The conclusion is a good one, and the revelation about Repple is quite creepy, and at the same time quite sad. Like all of the Doctor Who stories, the perpetrator is not of the Earth, and has some evil scheme that will destroy humanity, or in this case, London.

      Keeping with the theme of clocks, the climax of the novel takes place in the clock tower of Big Ben, and whilst this action scene is very good and very detailed, I couldn't help but wish for it to hurry up and end.
      I'm not too sure how much the Doctor Who novels have to do with the television series, but it seems strange to me that the apparent bad-guys in this book are clockwork, and then a similar baddie turns up in the series two episode "The Girl in the Fireplace". However, it did make it a lot easier to picture what the mechanical men looked like.

      This is a pretty good Doctor Who story, and whilst the ending did drag a little, everything was resolved and tied up neatly. I like the way Richards includes real, historical events (in this case, the story of the Romanov's), though this is just mentioned in passing. It's written well, and is relatively short, so is a quick read.

      **Characters**

      Justin Richards' novel suffers perhaps of being written prior to the new series airing, as though he'd have undoubtedly seen the series, the characterisation of the Doctor isn't quite right. Nine in the television series is slightly snappy, slightly mad, but fiercely protective of Rose. Nine in this novel just doesn't quite fit with what we've seen in the television series, and I can't put my finger on what is wrong, but it's there, and it's nagging.

      Rose, however, is written as she comes across in the series; compassionate and kind, caring more for others than she does for herself, and curious to a fault. However, some of the forcefulness of her character is slightly missing here.

      Repple, who at first seems relatively unimportant but comes to play a larger part, is an interesting character. We're told several conflicting stories about his past, and this makes it hard to understand him, but in the end you do feel very sorry and quite sad about his situation.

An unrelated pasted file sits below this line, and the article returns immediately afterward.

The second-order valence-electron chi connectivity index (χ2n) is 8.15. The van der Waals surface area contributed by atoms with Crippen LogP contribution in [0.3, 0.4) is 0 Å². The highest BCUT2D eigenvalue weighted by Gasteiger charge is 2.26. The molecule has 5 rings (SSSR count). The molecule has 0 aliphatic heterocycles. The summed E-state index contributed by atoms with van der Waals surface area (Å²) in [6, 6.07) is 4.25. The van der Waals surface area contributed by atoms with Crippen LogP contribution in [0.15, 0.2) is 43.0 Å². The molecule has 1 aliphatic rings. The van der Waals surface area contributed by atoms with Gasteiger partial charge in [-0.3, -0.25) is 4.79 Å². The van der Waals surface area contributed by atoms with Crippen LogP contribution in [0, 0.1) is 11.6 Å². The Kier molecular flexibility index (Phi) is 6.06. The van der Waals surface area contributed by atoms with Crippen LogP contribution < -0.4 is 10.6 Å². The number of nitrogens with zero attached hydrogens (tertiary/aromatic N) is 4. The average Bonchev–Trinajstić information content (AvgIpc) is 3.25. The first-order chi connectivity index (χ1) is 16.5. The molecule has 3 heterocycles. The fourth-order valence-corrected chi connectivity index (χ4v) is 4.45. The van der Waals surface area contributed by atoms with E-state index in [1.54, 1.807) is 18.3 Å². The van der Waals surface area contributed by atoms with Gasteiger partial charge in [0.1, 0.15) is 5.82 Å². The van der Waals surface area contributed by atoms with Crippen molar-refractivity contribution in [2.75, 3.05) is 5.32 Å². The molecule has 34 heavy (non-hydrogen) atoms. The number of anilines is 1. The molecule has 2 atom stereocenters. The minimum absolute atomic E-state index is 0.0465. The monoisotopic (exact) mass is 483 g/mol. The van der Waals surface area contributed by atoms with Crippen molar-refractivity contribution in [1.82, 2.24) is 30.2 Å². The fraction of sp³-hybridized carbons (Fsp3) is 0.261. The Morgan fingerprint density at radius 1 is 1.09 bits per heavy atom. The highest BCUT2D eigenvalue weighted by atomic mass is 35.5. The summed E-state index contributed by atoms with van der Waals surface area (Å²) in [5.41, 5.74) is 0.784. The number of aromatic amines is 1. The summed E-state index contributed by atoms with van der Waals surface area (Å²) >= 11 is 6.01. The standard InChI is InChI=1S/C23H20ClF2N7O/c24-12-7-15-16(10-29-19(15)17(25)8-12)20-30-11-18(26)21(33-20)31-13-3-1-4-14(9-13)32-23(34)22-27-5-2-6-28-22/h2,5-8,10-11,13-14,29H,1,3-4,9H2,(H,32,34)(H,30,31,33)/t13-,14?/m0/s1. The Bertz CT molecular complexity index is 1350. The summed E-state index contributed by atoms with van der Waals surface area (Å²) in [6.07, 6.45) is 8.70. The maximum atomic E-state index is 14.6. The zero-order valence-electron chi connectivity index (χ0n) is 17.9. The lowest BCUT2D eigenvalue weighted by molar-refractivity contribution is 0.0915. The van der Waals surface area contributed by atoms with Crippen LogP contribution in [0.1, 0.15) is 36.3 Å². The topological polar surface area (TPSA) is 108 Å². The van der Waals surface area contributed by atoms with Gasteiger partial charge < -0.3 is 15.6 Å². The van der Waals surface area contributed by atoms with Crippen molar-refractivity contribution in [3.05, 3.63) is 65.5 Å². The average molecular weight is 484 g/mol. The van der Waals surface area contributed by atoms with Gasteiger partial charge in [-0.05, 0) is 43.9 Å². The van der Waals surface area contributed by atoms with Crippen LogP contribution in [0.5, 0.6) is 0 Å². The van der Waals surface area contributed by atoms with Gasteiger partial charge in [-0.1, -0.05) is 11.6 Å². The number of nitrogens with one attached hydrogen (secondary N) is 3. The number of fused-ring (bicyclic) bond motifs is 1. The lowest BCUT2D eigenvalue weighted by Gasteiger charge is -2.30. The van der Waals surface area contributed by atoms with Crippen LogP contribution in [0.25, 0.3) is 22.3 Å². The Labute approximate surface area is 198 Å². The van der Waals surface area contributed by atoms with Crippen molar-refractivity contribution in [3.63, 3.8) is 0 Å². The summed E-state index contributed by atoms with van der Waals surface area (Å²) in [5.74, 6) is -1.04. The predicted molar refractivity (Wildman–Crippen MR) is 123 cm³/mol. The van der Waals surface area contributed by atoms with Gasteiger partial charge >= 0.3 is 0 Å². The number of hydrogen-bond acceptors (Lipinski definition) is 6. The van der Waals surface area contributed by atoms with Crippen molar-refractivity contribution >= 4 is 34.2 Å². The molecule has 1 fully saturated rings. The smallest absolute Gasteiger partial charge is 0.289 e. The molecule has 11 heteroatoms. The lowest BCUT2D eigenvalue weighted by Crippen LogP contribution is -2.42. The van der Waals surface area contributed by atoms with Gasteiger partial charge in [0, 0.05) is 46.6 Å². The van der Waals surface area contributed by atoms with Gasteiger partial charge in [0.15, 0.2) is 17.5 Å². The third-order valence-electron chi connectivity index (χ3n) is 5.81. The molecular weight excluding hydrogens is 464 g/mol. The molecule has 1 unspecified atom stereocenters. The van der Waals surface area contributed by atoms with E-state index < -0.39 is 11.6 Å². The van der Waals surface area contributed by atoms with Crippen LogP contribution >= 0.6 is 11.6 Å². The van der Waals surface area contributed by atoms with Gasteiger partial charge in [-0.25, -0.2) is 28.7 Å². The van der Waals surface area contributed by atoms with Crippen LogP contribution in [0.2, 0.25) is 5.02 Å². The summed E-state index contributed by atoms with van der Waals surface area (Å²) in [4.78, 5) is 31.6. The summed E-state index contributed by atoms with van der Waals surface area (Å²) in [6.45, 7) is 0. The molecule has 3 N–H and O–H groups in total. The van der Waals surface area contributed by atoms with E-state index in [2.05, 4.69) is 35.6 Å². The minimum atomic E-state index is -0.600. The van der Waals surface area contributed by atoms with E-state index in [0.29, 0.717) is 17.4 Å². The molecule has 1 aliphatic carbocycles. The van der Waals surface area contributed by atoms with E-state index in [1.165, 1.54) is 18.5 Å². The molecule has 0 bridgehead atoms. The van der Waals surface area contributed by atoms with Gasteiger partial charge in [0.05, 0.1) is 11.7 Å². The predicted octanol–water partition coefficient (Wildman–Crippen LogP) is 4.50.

Melissa Heart - the Painted Lady - is an odd one. It's as though Richards wanted to use the stereotype of the domineering, beautiful, evil woman, and in most ways he succeeds. Where this character falls down, however, is her secret of what is behind the mask. As a reader we are never explicitly shown (though we get an inkling) of what is behind her many masks, and because of this I think the character suffers.

      Freddie, the young boy who helps Rose and the Doctor is a sweet character. He's your typical have-a-go hero, not content with doing as he's told and staying at home but preferring to tag along and help. There's quite a sad scene with Freddie and Rose near the end, where Freddie has cut himself and it is revealed he suffers from hemophilia.
      Other characters in the book - Sir George, the servants Crowther and Dickson amongst them - are written well enough for background characters, but they aren't developed that much, as is perhaps expected.

      **Other Info**

      Author: Justin Richards
      Pages: 251
      Price: £5.99 (RRP)

      **Overall**

      This is a good read, however, it suffers from being the very first in the series, obviously written before we'd got to know the Doctor and Rose on screen. The plot, whilst a little thin in places, is good and will keep you reading until the end.

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  • Product Details

    Book Series: Doctor Who